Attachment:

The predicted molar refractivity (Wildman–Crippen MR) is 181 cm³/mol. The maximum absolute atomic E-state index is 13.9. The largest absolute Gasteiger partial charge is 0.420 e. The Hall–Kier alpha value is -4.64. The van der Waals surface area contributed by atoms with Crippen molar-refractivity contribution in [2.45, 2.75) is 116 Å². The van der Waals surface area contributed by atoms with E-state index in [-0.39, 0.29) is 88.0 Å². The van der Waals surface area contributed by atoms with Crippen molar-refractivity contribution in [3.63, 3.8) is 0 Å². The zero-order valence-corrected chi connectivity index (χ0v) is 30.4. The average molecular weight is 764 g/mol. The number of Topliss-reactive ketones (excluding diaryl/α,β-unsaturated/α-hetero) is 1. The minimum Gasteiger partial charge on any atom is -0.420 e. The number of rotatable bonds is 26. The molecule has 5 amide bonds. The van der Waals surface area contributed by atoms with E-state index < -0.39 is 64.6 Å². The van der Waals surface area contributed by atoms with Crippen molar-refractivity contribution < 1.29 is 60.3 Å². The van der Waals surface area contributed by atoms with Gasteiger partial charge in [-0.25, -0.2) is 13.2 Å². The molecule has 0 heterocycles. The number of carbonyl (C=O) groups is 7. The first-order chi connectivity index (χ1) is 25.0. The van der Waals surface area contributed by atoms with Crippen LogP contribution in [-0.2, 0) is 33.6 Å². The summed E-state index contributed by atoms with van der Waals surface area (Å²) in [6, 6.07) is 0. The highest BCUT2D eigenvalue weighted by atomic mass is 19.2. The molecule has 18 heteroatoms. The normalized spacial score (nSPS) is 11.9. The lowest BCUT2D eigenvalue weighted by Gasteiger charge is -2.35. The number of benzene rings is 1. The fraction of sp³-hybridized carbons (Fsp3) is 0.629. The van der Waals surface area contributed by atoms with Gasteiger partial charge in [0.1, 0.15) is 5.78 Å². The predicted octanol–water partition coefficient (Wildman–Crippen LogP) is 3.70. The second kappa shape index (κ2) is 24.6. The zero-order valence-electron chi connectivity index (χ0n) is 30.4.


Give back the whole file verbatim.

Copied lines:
The predicted molar refractivity (Wildman–Crippen MR) is 181 cm³/mol. The maximum absolute atomic E-state index is 13.9. The largest absolute Gasteiger partial charge is 0.420 e. The Hall–Kier alpha value is -4.64. The van der Waals surface area contributed by atoms with Crippen molar-refractivity contribution in [2.45, 2.75) is 116 Å². The van der Waals surface area contributed by atoms with E-state index in [-0.39, 0.29) is 88.0 Å². The van der Waals surface area contributed by atoms with Crippen molar-refractivity contribution in [3.63, 3.8) is 0 Å². The zero-order valence-corrected chi connectivity index (χ0v) is 30.4. The average molecular weight is 764 g/mol. The number of Topliss-reactive ketones (excluding diaryl/α,β-unsaturated/α-hetero) is 1. The minimum Gasteiger partial charge on any atom is -0.420 e. The number of rotatable bonds is 26. The molecule has 5 amide bonds. The van der Waals surface area contributed by atoms with E-state index < -0.39 is 64.6 Å². The van der Waals surface area contributed by atoms with Crippen molar-refractivity contribution < 1.29 is 60.3 Å². The van der Waals surface area contributed by atoms with Gasteiger partial charge in [-0.25, -0.2) is 13.2 Å². The molecule has 0 heterocycles. The number of carbonyl (C=O) groups is 7. The first-order chi connectivity index (χ1) is 25.0. The van der Waals surface area contributed by atoms with Crippen LogP contribution in [-0.2, 0) is 33.6 Å². The summed E-state index contributed by atoms with van der Waals surface area (Å²) in [6, 6.07) is 0. The highest BCUT2D eigenvalue weighted by atomic mass is 19.2. The molecule has 18 heteroatoms. The normalized spacial score (nSPS) is 11.9. The lowest BCUT2D eigenvalue weighted by Gasteiger charge is -2.35. The number of benzene rings is 1. The fraction of sp³-hybridized carbons (Fsp3) is 0.629. The van der Waals surface area contributed by atoms with Gasteiger partial charge in [0.1, 0.15) is 5.78 Å². The predicted octanol–water partition coefficient (Wildman–Crippen LogP) is 3.70. The second kappa shape index (κ2) is 24.6. The zero-order valence-electron chi connectivity index (χ0n) is 30.4.